View details for Web of Science ID 000356780900020

  • Pharmacogenomic knowledge representation, reasoning and genome-based clinical decision support based on OWL 2 DL ontologies BMC MEDICAL INFORMATICS AND DECISION MAKING Samwald, M., Gimenez, J. A., Boyce, R. D., Freimuth, R. R., Adlassnig, K., Dumontier, M. 2015; 15


    Every year, hundreds of thousands of patients experience treatment failure or adverse drug reactions (ADRs), many of which could be prevented by pharmacogenomic testing. However, the primary knowledge needed for clinical pharmacogenomics is currently dispersed over disparate data structures and captured in unstructured or semi-structured formalizations. This is a source of potential ambiguity and complexity, making it difficult to create reliable information technology systems for enabling clinical pharmacogenomics.We developed Web Ontology Language (OWL) ontologies and automated reasoning methodologies to meet the following goals: 1) provide a simple and concise formalism for representing pharmacogenomic knowledge, 2) finde errors and insufficient definitions in pharmacogenomic knowledge bases, 3) automatically assign alleles and phenotypes to patients, 4) match patients to clinically appropriate pharmacogenomic guidelines and clinical decision support messages and 5) facilitate the detection of inconsistencies and overlaps between pharmacogenomic treatment guidelines from different sources. We evaluated different reasoning systems and test our approach with a large collection of publicly available genetic profiles.Our methodology proved to be a novel and useful choice for representing, analyzing and using pharmacogenomic data. The Genomic Clinical Decision Support (Genomic CDS) ontology represents 336 SNPs with 707 variants; 665 haplotypes related to 43 genes; 22 rules related to drug-response phenotypes; and 308 clinical decision support rules. OWL reasoning identified CDS rules with overlapping target populations but differing treatment recommendations. Only a modest number of clinical decision support rules were triggered for a collection of 943 public genetic profiles. We found significant performance differences across available OWL reasoners.The ontology-based framework we developed can be used to represent, organize and reason over the growing wealth of pharmacogenomic knowledge, as well as to identify errors, inconsistencies and insufficient definitions in source data sets or individual patient data. Our study highlights both advantages and potential practical issues with such an ontology-based approach.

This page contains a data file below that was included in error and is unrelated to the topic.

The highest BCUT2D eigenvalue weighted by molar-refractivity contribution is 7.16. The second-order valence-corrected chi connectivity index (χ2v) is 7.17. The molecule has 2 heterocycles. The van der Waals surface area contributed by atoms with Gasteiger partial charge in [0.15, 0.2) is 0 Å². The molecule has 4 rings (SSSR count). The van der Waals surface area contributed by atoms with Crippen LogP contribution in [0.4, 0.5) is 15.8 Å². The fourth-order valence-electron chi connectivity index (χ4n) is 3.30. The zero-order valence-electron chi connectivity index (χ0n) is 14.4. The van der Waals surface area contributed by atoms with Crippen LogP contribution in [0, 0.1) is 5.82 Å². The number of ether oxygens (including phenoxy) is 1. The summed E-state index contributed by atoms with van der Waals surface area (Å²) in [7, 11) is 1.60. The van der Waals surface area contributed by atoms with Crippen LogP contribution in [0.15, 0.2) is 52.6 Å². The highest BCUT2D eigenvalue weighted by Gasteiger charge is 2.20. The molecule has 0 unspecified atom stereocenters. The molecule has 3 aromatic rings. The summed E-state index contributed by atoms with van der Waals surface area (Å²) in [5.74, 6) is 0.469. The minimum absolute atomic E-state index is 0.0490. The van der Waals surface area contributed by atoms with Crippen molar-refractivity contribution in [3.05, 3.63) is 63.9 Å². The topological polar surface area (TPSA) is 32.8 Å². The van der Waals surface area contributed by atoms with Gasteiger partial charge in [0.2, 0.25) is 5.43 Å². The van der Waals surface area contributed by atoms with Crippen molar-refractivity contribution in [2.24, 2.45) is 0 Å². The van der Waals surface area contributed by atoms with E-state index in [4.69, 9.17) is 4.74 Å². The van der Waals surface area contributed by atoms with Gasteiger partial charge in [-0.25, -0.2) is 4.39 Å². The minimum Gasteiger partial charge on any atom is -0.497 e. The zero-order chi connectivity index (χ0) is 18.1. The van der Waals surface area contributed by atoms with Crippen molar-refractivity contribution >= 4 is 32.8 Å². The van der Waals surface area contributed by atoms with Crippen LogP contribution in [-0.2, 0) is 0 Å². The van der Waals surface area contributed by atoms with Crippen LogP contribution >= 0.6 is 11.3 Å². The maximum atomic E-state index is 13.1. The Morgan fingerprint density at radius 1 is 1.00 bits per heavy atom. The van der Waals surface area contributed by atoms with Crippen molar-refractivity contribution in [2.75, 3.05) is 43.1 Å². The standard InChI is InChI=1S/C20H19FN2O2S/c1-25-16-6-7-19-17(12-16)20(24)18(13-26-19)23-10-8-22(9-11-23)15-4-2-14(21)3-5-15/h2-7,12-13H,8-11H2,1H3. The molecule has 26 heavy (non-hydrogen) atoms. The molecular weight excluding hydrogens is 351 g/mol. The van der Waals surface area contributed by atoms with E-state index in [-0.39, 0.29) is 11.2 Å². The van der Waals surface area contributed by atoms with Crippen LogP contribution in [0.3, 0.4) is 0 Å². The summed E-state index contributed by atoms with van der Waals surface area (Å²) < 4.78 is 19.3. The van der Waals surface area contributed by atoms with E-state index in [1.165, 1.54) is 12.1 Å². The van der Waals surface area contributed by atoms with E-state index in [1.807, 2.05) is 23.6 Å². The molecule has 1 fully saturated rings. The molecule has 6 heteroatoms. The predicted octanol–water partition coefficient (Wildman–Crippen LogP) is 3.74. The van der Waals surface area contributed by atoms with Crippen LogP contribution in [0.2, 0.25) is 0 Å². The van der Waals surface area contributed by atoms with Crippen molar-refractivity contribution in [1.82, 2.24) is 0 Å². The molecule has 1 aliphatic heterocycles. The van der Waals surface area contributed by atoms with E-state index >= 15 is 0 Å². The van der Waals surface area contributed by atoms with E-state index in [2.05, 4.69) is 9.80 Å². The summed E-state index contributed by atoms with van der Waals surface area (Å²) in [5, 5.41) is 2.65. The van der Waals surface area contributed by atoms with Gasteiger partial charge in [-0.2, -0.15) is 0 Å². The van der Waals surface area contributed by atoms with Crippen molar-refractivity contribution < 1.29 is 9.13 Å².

View details for DOI 10.1186/s12911-015-0130-1

    View details for Web of Science ID 000350000300001

    View details for PubMedID 25880555

  • An evidence-based approach to identify aging-related genes in Caenorhabditis elegans BMC BIOINFORMATICS Callahan, A., Cifuentes, J. J., Dumontier, M. 2015; 16